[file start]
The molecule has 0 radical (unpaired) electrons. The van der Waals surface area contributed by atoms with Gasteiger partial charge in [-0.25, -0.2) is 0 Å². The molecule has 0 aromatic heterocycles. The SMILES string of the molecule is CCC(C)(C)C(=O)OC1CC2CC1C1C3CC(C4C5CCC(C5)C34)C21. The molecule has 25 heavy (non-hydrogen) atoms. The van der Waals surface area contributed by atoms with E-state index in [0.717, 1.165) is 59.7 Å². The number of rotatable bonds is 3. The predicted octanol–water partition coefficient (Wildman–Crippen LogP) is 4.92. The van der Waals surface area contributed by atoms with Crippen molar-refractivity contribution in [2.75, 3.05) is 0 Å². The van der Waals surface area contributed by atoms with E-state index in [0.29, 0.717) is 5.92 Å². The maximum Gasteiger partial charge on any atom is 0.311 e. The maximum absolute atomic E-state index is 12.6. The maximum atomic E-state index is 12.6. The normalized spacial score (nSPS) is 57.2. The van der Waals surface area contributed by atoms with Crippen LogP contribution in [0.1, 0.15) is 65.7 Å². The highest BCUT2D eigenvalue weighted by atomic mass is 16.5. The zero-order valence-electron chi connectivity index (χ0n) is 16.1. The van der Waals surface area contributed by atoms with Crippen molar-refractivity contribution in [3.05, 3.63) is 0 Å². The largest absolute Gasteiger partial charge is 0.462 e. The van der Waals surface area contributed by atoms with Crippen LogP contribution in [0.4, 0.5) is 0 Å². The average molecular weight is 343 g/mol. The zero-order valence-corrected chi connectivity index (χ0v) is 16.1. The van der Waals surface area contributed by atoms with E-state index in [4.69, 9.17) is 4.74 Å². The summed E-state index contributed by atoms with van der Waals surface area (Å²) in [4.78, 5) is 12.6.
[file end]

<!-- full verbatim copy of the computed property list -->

The molecule has 0 radical (unpaired) electrons. The van der Waals surface area contributed by atoms with Gasteiger partial charge in [-0.25, -0.2) is 0 Å². The molecule has 0 aromatic heterocycles. The SMILES string of the molecule is CCC(C)(C)C(=O)OC1CC2CC1C1C3CC(C4C5CCC(C5)C34)C21. The molecule has 25 heavy (non-hydrogen) atoms. The van der Waals surface area contributed by atoms with E-state index in [0.717, 1.165) is 59.7 Å². The number of rotatable bonds is 3. The predicted octanol–water partition coefficient (Wildman–Crippen LogP) is 4.92. The van der Waals surface area contributed by atoms with Crippen molar-refractivity contribution in [2.75, 3.05) is 0 Å². The van der Waals surface area contributed by atoms with E-state index in [0.29, 0.717) is 5.92 Å². The maximum Gasteiger partial charge on any atom is 0.311 e. The maximum absolute atomic E-state index is 12.6. The maximum atomic E-state index is 12.6. The normalized spacial score (nSPS) is 57.2. The van der Waals surface area contributed by atoms with Crippen LogP contribution in [0.1, 0.15) is 65.7 Å². The highest BCUT2D eigenvalue weighted by atomic mass is 16.5. The zero-order valence-electron chi connectivity index (χ0n) is 16.1. The van der Waals surface area contributed by atoms with Crippen molar-refractivity contribution in [3.05, 3.63) is 0 Å². The largest absolute Gasteiger partial charge is 0.462 e. The van der Waals surface area contributed by atoms with Crippen LogP contribution in [0.4, 0.5) is 0 Å². The average molecular weight is 343 g/mol. The zero-order valence-corrected chi connectivity index (χ0v) is 16.1. The van der Waals surface area contributed by atoms with E-state index in [4.69, 9.17) is 4.74 Å². The summed E-state index contributed by atoms with van der Waals surface area (Å²) in [4.78, 5) is 12.6.